Pros: Easy to add and manipulate records.

Cons:  Not easy to get material from spreadsheet into a paper.  If the spreadsheet is very big, cumbersome to find things.  If I use hyperlinks, I still have to hunt in that file for quotes.

3. Use Word.  Like Excel.  I would use Word and have it as a table.  Easier to edit text in Word.  Still not sure what to do with quotations.  If I try to go “wide” as in extra columns for quotations, then it can get very wide quickly.  Like Excel, not sure how to organize quotations anyway.

Pros: Better word editing than excel.

Cons: Table may have upper limit of rows and columns

4. Use Nvivo.  Nvivo can code in PDFs AND in word documents.  So, if one starts from scratch, one can build many possible searchable nodes into a library of documents.  This is very good for supporting multiple projects with same or similar literature.  It also has analytical features, like searching for words and using that as the basis for coding.  It can output what is collected.  It can also support theory building through queries.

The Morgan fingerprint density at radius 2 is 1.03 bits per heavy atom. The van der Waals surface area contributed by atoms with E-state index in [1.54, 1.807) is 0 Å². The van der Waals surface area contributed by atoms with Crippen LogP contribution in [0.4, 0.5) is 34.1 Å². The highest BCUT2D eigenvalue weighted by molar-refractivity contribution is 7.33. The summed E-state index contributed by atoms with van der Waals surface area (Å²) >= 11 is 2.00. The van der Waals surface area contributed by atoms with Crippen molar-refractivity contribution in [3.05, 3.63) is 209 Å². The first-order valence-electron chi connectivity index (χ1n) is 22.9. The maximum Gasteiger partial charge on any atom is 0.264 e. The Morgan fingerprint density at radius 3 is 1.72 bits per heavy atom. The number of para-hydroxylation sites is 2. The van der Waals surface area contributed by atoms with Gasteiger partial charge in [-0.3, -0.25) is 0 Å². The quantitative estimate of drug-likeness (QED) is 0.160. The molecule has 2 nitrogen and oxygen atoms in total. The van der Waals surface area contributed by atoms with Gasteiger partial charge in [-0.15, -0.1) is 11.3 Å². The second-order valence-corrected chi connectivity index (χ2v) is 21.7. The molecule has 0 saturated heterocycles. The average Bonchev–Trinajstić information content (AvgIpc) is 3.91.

Pros: Building multi-use, multi-project tool.  Searching PDFs AND documents.  Search and query functions for theory building. With reports, can extract the references with their quotes.

Cons: can not edit tables/databases in Nvivo.  Time intensive right now.

5. Use a wiki-like tool such as google sites.  I have already done this some in compiling some synthetic notes about Institutional theory or operating definitions for this project.

Pros: With hyperlinks, somewhat easier to get from one topic to another.

Cons: Would have to cut and paste all content.  No obvious way to include pdfs.

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Filed under Research, writing